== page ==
A conversation with Calgary Folk Fest

Stabilizing the Calgary arts community amidst a global pandemic

Photo of Calgary's idyllic Prince’s Island Park - home of the Calgary Folk Music Festival.

Held at Calgary's idyllic Prince’s Island Park since 1980, Calgary Folk Music Festival is one of Canada’s flagship, trailblazing music festivals with a national and international profile.
Photo credit: Light Factory via Calgary Folk Fest

Small businesses, local restaurants and the live-entertainment industry have all experienced an uprooting of their usual operations due to the pandemic, music festivals have been no exception. Folk Festival Society of Calgary is a not-for-profit organization dedicated to producing music and live festivals year-round. Calgarians most likely know the society by its headline event – Calgary Folk Music Festival. As gathering restrictions were rolled out due to COVID-19, Folk Fest knew that, for 2020 anyway, the writing was on the wall.

Pushing forward

Having pulled off a festival mere weeks after the devastating 2013 floods, the team at Folk Fest was determined to find a way to put on a show during Covid. What started out as postponed summer festivals until fall 2020, quickly turned into cancelling all live audience shows for the remainder of the year. Undeterred, the team went to work to build a game plan to offer virtual shows.

“It became clear that just because we could hold in-person events, didn’t mean it was the right thing to do,” says Sara Leishman, Executive Director of Calgary Folk Music Festival. Still compelled to engage with the community, it was also important for Folk Fest to find a way to offer artists a paycheque.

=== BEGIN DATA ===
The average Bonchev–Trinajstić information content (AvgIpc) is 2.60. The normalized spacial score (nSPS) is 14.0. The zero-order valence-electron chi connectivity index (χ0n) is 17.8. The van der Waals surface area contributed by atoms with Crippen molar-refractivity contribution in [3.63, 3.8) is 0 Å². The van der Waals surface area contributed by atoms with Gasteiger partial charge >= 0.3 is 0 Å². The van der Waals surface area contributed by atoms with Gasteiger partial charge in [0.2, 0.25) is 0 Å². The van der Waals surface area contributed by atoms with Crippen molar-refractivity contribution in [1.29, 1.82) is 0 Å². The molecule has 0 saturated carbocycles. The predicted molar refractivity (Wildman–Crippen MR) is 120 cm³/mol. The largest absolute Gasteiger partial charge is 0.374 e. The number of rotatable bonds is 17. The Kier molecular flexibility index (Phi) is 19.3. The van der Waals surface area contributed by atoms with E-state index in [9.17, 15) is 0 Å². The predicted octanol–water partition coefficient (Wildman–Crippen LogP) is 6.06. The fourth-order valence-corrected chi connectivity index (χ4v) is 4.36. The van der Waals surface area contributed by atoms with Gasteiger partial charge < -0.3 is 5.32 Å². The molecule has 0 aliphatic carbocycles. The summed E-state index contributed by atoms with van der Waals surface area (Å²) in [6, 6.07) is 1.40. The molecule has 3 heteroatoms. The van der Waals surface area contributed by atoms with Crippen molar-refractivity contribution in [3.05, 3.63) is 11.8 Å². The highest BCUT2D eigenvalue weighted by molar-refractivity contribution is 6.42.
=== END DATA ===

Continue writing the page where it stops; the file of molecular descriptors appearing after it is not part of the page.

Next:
Alongside online initiatives like the Isolation Station on Instagram and a digital concert series, Folk Fest ultimately made the decision to host its summer festival live over Zoom. Being one of the first arts organizations in Calgary to sell tickets by donation for an online event, the funds helped offset the impact to Folk Fest due to the pandemic.

Despite the audacious nature of offering a four-day festival live online, and despite all that could go wrong, the Folk Fest team was determined to make it work.

“We were using the information we had at the time, and it never occurred to me that we wouldn’t do it live and that we wouldn’t do something that was risk-taking – that’s just sort of how we roll,” says Leishman.

Centering and stabilizing the arts in Calgary

For many arts organizations and artists, these past six months have been filled with anxiety. Leishman shares that through it all, there were still moments that offered a glimmer of hope that the community was going to recover – notably Light up Live, an initiative that took place on Sept. 22, 2020.

“Seeing the events and production community at large coming together to say, ‘Hey, we’re still here even though we haven’t been seeing each other as much,’ was a reminder that we’ve got to figure this out so we can get back to live concerts and events. People will come. As soon as it’s safe to do so, people will come back,” encourages Leishman

Leishman is optimistic about the future of the arts in Calgary. “I’ve seen this big doorway open up for the arts to step through and take on a city building role that we haven’t necessarily had the opportunity to do in the past.”

“Centering the arts is about building community. The community already exists, but the arts are a way of strengthening our cultural fabric and holding people together. The arts are what makes a city a great city,” says Leishman.

What’s next for Folk Fest?

For the moment, Folk Fest is still dedicated to creating opportunities for artists and arts organizations to broadcast digital offerings out of Festival Hall. Its fall concert season will be postponed until spring, while Block Heater, a winter event, will likely take a hybrid form – both in-person and online – depending on government restrictions and guidelines.

Folk Fest is steering towards an in-person summer 2021 festival. Although it will likely look different than it has in the past and there are still unknowns, the Folk Fest team is committed to figuring out how to make it happen.

“It’s in our DNA to build festivals and it might be a hybrid or a digital festival, but the sooner we can get back to in-person concerts and events safely, the sooner we’ll have the format in place. Our goal is to figure out how to get people together again and how to do so safely.”

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